Was there even a meaning for Jesus in what He suffered? Yes! A constant theme in the Psalms and the Proverbs is that God exalts the lowly and in Philippians 2 Paul states that in Christ’s lowliness displayed in His incarnation, suffering and death He was exalted. The in Revelation 5 we see glimpse of what He gets in His exaltation. So in that there was some meaning to Christ’s life on the earth it was simply a reward. In Isaiah 53 it states that there will be a reward to be given to the “Suffering Servant” which that being in part the offering of the nations as seen in Psalms 2. So Jesus in His life and suffering has meaning. It is glory, honor, riches, a kingdom, a bride and so much more. But the question still stands “What is our meaning to suffering?”
Buddha who founded his religion/philosophy on four noble truths the first of which says “To live is to suffer” from the suffering of birth to death and all of that lies within. Though there is some truth to this, Buddha based his whole religion on escaping suffering. Jesus on the other hand came and contrary to Buddha came to lead humanity not out of suffering but to lead us into suffering, for Him sin was the key issue to all suffering. This we know as Christians is the ultimate Efficient Cause to suffering. So if for the Christian all suffering came from the root of our sin what is the purpose?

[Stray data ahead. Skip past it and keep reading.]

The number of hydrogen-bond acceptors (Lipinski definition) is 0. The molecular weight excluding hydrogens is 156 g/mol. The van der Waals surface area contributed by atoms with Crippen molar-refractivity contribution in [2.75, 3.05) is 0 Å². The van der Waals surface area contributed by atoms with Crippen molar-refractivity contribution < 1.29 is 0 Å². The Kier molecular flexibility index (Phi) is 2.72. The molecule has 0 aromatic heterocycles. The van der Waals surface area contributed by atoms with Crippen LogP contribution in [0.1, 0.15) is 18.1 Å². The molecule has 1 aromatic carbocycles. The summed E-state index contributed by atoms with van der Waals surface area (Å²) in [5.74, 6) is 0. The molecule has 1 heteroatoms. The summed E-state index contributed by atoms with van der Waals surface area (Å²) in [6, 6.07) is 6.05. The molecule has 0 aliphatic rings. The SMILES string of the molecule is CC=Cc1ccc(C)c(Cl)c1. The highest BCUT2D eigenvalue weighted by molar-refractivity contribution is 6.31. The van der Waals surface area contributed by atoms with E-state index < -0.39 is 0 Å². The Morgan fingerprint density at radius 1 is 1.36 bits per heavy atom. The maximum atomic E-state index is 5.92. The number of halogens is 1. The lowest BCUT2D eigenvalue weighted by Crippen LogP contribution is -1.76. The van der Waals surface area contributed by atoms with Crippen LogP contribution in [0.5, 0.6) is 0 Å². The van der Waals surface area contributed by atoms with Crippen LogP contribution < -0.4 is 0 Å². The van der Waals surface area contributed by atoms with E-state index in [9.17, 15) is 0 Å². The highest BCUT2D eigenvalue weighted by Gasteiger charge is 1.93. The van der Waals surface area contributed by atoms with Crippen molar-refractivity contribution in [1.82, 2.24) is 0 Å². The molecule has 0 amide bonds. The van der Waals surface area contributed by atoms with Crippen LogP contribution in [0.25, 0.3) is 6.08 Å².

In Hebrew 5 it says that Jesus had to learn obedience through His suffering. Along with that the Greek Poet Aeschylus said “Wisdom comes alone though suffering.” So is the purpose of suffering to gain wisdom or obedience? Paul states in Romans 8:28 “that God causes all things to work together for good to those who love God…” So though that doesn’t answer the question entirely it does mean God can create a meaning for it, the meaning being good. In the case of the abused child the good can be they grow up to poor into those that come from broke homes. Which is simply Nietzsche Frankl’s point; the child survived the abuse grew up and found meaning in it by using their understanding of the issue to help others. But is there more purpose to it?
If God brings good out of suffering, then is their more? For the woman caught in adultery in John 8 it was Jesus. In her suffering she found God. For David in the midst of his suffering we see in the Psalms it was an opportunity for him to cry out to God. So in the midst of our suffering we can find some meaning in that it is an opportunity to encounter God. For the abused child it is an opportunity to cry out to God, though that does not mean the suffering will stop, for as we know as Christians that suffering will never end until sin is gone. For sin is the Efficient Cause.
As Dr. Peter Kreeeft says “However these Four Causes are not meant to be a solution to the problem of suffering but to hone in on its centrality. There are two parts to the problem of suffering: Practical and Theoretical.” The practical being simply what do we do with it?